Sixteenth in a series of annual reports comparing business regulation in 190 economies, Doing Business 2019 measures aspects of regulation affecting 10 areas of everyday business activity: • Starting a business • Dealing with construction permits • Getting electricity • Registering property • Getting credit • Protecting minority investors • Paying taxes • Trading across borders • Enforcing contracts • Resolving insolvency These areas are included in the distance to frontier score and ease of doing business ranking. Doing Business also measures features of labor market regulation, which is not included in these two measures. This edition also presents the findings of the pilot indicator entitled 'Contracting with the Government,' which aims at benchmarking the efficiency, quality and transparency of public procurement systems worldwide. The report updates all indicators as of May 1, 2018, ranks economies on their overall 'ease of doing business', and analyzes reforms to business regulation -- identifying which economies are strengthening their business environment the most. Doing Business illustrates how reforms in business regulations are being used to analyze economic outcomes for domestic entrepreneurs and for the wider economy. It is a flagship product produced in partnership by the World Bank Group that garners worldwide attention on regulatory barriers to entrepreneurship. Almost 140 economies have used the Doing Business indicators to shape reform agendas and monitor improvements on the ground.
  • Publication
    Doing Business 2017
    (Washington, DC: World Bank, 2016-10-25) World Bank Group
    Fourteenth in a series of annual reports comparing business regulation in 190 economies, Doing Business 2017 measures aspects of regulation affecting 10 areas of everyday business activity: • Starting a business • Dealing with construction permits • Getting electricity • Registering property • Getting credit • Protecting minority investors • Paying taxes • Trading across borders • Enforcing contracts • Resolving insolvency. These areas are included in the distance to frontier score and ease of doing business ranking. Doing Business also measures features of labor market regulation, which is not included in these two measures. This year’s report introduces major improvements by expanding the paying taxes indicators to cover postfiling processes—tax audits, tax refunds and tax appeals—and presents analysis of pilot data on selling to the government which measures public procurement regulations. Also for the first time this year Doing Business collects data on Somalia. Using the data originally developed by Women, Business and the Law, this year for the first time Doing Business adds a gender component to three indicators—starting a business, registering property, and enforcing contracts—and finds that those economies which limit women’s access in these areas have fewer women working in the private sector both as employers and employees.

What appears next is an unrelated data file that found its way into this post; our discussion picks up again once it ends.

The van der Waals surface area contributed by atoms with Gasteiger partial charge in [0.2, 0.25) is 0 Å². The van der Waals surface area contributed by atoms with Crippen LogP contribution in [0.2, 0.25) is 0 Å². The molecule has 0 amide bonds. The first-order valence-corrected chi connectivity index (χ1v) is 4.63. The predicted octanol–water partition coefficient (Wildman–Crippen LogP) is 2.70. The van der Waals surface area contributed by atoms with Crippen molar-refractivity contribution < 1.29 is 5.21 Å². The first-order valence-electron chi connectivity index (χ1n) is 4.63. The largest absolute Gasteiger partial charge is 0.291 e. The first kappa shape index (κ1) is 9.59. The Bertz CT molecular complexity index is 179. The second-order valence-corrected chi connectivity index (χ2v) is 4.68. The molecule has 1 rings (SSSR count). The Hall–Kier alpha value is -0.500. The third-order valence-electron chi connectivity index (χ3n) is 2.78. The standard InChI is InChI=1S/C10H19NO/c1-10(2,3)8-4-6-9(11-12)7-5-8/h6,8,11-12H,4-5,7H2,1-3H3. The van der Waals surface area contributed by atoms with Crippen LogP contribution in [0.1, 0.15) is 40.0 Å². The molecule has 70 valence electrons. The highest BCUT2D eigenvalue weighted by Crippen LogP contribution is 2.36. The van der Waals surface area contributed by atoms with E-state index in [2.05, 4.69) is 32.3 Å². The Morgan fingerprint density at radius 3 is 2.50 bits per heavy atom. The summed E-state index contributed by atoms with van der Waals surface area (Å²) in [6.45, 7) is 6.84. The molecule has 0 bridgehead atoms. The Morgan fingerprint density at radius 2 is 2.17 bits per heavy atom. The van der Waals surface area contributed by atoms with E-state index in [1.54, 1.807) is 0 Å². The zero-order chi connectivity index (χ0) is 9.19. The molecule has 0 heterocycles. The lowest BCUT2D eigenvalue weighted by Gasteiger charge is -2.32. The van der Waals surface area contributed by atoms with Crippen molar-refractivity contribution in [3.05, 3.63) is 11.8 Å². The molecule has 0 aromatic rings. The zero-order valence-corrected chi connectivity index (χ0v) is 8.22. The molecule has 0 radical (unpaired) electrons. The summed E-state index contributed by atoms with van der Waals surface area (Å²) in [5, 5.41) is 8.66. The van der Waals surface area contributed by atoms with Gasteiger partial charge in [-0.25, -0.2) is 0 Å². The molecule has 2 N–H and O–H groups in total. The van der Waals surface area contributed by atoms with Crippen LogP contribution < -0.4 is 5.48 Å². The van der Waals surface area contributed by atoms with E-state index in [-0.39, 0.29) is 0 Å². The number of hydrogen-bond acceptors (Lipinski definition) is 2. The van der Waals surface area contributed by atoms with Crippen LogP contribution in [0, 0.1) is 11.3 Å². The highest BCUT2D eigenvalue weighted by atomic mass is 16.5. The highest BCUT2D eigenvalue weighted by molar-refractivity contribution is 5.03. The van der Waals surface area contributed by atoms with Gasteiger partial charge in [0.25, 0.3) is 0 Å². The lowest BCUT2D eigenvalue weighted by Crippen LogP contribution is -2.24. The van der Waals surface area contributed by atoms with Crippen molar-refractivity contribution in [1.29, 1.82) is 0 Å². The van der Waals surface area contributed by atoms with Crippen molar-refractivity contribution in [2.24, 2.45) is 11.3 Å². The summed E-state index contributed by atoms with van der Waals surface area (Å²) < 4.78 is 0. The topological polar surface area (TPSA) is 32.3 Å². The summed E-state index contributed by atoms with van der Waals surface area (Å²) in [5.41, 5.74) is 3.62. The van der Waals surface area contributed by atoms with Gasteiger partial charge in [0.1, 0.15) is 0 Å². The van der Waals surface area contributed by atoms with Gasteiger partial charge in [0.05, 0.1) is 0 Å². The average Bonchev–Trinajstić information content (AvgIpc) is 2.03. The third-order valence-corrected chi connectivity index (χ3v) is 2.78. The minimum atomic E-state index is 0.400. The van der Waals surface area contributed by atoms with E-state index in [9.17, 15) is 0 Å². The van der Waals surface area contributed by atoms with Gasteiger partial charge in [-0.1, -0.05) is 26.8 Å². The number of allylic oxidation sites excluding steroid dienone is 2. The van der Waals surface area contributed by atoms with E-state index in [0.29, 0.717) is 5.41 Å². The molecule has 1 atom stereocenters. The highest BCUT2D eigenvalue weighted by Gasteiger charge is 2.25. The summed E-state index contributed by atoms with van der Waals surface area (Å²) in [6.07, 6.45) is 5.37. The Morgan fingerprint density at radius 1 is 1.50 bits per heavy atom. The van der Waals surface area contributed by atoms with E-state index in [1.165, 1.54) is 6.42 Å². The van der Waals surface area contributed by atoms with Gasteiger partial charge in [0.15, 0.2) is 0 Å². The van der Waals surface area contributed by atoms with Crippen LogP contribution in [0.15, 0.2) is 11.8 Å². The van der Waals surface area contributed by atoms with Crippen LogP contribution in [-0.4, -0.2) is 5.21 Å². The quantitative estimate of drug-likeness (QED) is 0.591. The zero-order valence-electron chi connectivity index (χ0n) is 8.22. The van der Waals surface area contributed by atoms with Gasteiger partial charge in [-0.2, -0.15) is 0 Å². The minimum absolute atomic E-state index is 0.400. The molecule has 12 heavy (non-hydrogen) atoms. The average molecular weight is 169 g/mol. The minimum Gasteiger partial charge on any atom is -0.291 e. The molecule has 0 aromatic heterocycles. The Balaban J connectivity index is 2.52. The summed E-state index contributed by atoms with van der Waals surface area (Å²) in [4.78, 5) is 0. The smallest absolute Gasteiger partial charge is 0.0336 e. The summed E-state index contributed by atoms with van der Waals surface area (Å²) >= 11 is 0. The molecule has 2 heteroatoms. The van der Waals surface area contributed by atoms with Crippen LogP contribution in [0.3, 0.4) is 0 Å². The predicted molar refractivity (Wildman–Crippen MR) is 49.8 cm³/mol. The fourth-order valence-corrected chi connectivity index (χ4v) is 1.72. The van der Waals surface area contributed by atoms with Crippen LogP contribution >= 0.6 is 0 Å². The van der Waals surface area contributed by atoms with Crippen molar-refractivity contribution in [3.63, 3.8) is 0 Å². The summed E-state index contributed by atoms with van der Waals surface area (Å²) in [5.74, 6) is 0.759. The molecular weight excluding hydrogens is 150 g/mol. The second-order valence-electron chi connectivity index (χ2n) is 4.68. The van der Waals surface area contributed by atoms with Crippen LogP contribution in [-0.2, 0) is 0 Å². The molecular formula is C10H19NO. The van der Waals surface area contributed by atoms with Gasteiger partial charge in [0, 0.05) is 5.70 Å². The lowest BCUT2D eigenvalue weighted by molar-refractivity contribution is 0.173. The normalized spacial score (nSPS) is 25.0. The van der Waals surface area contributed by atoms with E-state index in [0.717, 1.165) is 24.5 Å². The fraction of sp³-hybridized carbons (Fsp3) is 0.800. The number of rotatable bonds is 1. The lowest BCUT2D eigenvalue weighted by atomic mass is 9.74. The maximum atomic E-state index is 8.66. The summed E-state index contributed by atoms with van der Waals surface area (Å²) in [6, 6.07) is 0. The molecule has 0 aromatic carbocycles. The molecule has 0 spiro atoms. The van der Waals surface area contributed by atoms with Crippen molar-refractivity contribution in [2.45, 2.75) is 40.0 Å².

• Publication
    Doing Business 2016